in community development planning and governance in Indonesia (Beard 2007), concludes that patterns of gender exclusion are reinforced in particular among women with lower educational attainment.
The case for participatory budgeting (PB)
A state-sponsored experience that promotes the involvement of citizen assemblies in each district of a city to determine priorities for the use of part of the city’s revenues, participatory budgeting is considered one of the most relevant innovations in Latin America for increasing participation in decision-making and local government accountability. PB started some twenty years ago in some cities in Brazil within a context of transition from a military regime to democracy, of decentralization to sub-national governments, and of increased presence of leftist parties in local governments. Since then it has been adopted and adapted by many cities in Latin America, Europe and Asia.
It is considered a continuous educational process for all those who are taking part in it as rules, functioning and procedures are changing constantly. Participatory budgeting initiatives promoting the active participation of children and young people in the governance of their cities developed in Cotacachi, Ecuador; Barra Mansa and Icapui in Brazil, Ciudad Guayana, Venezuela (Cabannes, 2006). Souza (2001b) notes that there is no single model of PB but rather a collection of experiences that vary according to context and acquire different features.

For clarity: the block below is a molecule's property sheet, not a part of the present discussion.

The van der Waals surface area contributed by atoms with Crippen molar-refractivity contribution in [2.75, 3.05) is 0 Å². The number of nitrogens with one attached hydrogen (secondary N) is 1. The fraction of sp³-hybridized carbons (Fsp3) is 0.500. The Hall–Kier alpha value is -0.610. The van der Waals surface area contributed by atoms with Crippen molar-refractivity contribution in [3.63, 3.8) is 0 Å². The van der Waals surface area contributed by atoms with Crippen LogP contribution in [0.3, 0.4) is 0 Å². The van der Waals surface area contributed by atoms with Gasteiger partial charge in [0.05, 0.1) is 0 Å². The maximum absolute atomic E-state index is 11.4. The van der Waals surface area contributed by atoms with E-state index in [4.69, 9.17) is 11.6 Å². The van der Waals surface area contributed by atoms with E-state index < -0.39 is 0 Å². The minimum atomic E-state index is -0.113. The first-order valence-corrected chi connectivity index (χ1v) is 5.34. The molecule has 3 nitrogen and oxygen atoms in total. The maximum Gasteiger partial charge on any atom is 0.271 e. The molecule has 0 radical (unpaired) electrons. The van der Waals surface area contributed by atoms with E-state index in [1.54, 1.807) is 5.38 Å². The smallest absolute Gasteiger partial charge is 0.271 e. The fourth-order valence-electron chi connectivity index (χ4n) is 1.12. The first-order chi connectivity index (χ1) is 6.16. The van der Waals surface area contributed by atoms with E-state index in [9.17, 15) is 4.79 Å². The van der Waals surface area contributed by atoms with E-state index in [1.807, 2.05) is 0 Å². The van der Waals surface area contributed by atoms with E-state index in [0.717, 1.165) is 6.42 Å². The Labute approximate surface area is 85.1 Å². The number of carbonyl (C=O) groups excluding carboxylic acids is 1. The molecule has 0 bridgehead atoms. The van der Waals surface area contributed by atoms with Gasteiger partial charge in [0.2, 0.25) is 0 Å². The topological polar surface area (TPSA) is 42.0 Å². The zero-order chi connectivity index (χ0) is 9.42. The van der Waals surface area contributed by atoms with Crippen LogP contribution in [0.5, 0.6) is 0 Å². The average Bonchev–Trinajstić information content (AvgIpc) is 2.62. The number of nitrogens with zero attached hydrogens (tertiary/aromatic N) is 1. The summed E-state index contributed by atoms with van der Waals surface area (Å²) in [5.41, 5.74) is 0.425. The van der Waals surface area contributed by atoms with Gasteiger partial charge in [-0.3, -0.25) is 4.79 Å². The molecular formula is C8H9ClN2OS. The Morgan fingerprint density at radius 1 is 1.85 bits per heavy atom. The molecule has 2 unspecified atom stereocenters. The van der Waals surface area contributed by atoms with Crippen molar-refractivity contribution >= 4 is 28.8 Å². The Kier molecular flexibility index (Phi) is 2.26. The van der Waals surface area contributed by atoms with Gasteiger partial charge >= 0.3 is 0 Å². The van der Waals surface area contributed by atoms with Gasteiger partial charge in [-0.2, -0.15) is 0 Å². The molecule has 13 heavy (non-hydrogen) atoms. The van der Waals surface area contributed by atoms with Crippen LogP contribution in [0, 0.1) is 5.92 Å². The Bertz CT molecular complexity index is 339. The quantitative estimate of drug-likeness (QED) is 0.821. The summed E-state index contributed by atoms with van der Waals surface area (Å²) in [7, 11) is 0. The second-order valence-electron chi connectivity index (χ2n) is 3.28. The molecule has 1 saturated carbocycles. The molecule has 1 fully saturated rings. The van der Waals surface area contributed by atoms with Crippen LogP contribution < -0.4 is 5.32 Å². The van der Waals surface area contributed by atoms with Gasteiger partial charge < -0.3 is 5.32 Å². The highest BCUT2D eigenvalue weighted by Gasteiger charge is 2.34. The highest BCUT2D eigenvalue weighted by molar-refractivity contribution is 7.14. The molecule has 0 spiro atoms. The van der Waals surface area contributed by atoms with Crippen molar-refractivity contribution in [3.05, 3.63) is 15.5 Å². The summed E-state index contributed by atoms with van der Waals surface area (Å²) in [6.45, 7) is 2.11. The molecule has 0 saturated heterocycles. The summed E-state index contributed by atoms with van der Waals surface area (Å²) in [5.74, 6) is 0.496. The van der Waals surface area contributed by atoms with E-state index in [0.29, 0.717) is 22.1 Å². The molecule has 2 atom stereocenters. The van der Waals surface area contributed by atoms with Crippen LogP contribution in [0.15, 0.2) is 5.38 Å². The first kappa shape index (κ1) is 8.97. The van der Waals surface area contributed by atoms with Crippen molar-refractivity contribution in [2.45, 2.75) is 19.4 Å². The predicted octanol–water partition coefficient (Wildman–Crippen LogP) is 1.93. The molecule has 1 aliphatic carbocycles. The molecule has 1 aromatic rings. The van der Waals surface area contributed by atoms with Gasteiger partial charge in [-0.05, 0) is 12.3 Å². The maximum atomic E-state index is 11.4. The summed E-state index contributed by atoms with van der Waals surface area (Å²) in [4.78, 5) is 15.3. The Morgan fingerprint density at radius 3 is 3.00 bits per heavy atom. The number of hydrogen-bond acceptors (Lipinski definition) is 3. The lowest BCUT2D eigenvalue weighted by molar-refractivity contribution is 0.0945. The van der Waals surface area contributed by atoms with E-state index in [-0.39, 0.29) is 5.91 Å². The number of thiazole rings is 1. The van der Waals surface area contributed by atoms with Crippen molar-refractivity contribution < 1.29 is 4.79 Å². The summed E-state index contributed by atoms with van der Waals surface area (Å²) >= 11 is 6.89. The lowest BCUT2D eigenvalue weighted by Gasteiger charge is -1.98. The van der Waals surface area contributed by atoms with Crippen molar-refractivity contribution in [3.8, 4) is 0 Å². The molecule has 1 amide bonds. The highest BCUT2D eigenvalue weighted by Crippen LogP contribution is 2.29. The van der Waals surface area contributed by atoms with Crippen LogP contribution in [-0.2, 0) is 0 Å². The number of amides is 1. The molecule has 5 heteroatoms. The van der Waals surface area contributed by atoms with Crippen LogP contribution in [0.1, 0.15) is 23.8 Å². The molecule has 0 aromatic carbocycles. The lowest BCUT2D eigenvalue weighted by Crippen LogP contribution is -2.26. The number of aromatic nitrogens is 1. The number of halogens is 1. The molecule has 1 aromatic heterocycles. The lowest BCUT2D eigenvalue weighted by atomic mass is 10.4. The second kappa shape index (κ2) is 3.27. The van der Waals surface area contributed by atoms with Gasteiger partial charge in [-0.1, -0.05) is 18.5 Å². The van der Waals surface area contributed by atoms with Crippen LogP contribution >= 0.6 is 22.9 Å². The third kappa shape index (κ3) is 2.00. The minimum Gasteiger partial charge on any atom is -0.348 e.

The transfer of participatory budgeting from Brazil to Europe has been a highly differentiated process. In Porto Alegre, “this innovative methodology enabled democratization and social justice to be articulated” (Sintomer et al, 2008:164), and in particular led to the prioritisation of water and sewage provision and a marked increase in these services19. In Europe, participatory budgeting relies on multiple procedures, and Sintomer et al (2008:169)
19. With regard to sanitation, figures have risen from 73% of the population having sanitary sewage collection in 1990, to 84% in 2004. In the area of sewage treatment, growth was even more outstanding; in 1989, 2% of the population was served, a figure which had increased to 27% in 2002 due to the construction of five new plants during that period. At present, DMAE has plans to build a new wastewater treatment plant which is meant to raise the treatment index to 77% in five years. Up until 1989, DMAE served primarily downtown and affluent areas. However, when people started to discuss their demands and vote in 16 regions, investments were also made in the water and sanitation of the peripheral and shanty areas, so everyone now has access to water. As a direct consequence of this, waterborne diseases have been substantially reduced in the city. (Maltz, 2007:30-31)